Terry Willits of Alpharetta wrote some of those books "Simply SenseSational Decorating" and "Creating a SenseSational Home," to name a couple.
As an author, Mrs. Willits has been to the annual Christian retailing show several times. She's seen all the decorative doodads.
"It's gotten way out of hand," she said.
She and her husband, Bill, a minister at North Point Community Church, want their home "to be a place anybody can come and not feel threatened," she said. "If we have Bible verse plaques all over the place, it might make an unbeliever uncomfortable."
Guests entering her Louisiana plantation-style home have to look hard to determine her religious leanings. There's a small Bible verse on her desk in her green-apple-colored kitchen and a prayer on the wall in the master bedroom, among the soothing colors of sand and sea. Both are there "as reminders to us to be keeping the main thing the main thing," she said, not as religious tracts.
After graduating from the University of Miami in Ohio, Mrs. Willits, 43, was an interior designer for the Marriott hotel chain before going into private practice. She advocates a purpose-driven home that suits the furnishings to the family mission.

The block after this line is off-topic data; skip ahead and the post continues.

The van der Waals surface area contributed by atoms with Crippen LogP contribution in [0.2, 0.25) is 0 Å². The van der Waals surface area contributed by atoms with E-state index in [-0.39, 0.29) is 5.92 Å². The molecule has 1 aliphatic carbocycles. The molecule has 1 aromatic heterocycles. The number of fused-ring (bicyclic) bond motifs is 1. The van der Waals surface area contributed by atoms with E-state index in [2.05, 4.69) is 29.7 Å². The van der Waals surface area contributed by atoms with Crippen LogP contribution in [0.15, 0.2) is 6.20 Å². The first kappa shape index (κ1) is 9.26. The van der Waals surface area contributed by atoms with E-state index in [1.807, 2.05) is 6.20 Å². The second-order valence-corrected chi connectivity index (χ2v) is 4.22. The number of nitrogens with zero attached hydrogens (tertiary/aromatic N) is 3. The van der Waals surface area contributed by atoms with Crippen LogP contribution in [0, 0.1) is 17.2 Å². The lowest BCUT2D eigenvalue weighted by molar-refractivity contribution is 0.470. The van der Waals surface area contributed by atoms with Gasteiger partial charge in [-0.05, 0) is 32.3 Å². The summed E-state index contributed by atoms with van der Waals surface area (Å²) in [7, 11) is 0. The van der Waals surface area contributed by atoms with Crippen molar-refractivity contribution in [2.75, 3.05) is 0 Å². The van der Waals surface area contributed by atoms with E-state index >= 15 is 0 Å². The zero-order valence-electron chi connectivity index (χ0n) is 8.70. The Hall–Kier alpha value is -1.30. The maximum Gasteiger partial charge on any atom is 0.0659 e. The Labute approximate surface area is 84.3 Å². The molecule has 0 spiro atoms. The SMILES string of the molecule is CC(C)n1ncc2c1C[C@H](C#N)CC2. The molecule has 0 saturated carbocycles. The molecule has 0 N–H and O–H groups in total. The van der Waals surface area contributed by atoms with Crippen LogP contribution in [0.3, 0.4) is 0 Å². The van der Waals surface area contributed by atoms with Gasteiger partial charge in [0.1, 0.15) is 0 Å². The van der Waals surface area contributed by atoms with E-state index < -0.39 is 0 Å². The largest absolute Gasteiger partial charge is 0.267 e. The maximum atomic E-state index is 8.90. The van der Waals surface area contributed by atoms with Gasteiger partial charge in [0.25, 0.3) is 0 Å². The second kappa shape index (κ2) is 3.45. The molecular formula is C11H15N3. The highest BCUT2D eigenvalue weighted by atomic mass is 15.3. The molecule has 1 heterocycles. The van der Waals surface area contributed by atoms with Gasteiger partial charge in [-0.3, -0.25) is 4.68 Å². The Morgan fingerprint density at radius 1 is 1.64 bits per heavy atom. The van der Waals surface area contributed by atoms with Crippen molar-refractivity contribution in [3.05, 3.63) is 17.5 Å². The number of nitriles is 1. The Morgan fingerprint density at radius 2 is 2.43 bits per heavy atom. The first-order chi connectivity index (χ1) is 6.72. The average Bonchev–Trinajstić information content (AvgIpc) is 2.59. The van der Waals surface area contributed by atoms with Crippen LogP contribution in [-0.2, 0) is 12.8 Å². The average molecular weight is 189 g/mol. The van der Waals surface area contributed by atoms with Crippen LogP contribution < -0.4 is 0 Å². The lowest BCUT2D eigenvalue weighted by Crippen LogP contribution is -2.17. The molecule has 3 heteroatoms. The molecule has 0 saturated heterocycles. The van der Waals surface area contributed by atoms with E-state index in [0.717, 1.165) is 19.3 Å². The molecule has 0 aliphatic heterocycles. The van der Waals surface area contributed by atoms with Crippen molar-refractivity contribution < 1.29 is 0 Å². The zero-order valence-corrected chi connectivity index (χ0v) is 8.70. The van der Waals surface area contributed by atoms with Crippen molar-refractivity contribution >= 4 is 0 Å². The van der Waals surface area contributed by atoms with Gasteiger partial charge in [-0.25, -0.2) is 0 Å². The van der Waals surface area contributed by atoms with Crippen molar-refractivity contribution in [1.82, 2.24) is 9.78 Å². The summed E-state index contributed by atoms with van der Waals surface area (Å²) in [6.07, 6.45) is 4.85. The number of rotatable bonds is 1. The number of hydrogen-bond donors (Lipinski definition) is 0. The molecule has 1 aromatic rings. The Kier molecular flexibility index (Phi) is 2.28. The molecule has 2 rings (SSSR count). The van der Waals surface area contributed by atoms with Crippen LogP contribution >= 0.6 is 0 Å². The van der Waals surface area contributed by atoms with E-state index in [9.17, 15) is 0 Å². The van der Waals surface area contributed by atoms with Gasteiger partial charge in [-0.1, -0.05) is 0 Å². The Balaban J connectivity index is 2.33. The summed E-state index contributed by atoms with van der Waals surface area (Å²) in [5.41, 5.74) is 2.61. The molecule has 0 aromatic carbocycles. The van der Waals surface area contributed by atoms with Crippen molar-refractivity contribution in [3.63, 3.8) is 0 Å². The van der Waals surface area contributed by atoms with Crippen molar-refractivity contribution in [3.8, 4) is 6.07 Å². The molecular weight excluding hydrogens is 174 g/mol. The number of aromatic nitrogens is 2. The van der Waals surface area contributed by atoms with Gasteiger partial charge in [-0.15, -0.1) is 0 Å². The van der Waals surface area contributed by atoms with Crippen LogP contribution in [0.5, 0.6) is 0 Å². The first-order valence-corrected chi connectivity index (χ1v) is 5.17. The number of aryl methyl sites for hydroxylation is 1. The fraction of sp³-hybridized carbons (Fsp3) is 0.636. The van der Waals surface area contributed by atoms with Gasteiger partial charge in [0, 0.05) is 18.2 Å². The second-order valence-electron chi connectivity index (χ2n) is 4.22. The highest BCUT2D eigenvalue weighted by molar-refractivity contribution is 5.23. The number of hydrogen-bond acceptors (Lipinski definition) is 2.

"To me, relationships are the priority," she said. "We're creating a place for people to come, for lives to grow." As a professional designer, Mrs. Willits has been into many houses that are more monument than home, others that are totally cluttered and chaotic. She advocates balance maintaining order and creating a pleasant atmosphere by using "the five senses God gave us" to fill a home with pleasant sights, sounds, scents, touches and, yes, tastes of warm soup or cookies and milk.
"The main thing I tell women is that there's no such thing as a perfect home on this side of life," she said. "Get over it."
What a Christian should not do after all, it's one of the Ten Commandments is covet thy neighbor's house. Not only is it a sin, it's unrealistic, she said. "In someone else's house we see what's done. In our own home, we only see what needs doing."
Christina Adams, 44, a stay-at-home minister's wife from Atlanta, attended a workshop Mrs. Willits gave at her church several years ago. They've since become friends.
"Terry's approach is unique," Mrs. Adams said, "in that you can have all the elements, you can have the perfect paint color, the right upholstery, the right carpet, and if your home is devoid of love and making others feel valued, you have a house, not a home."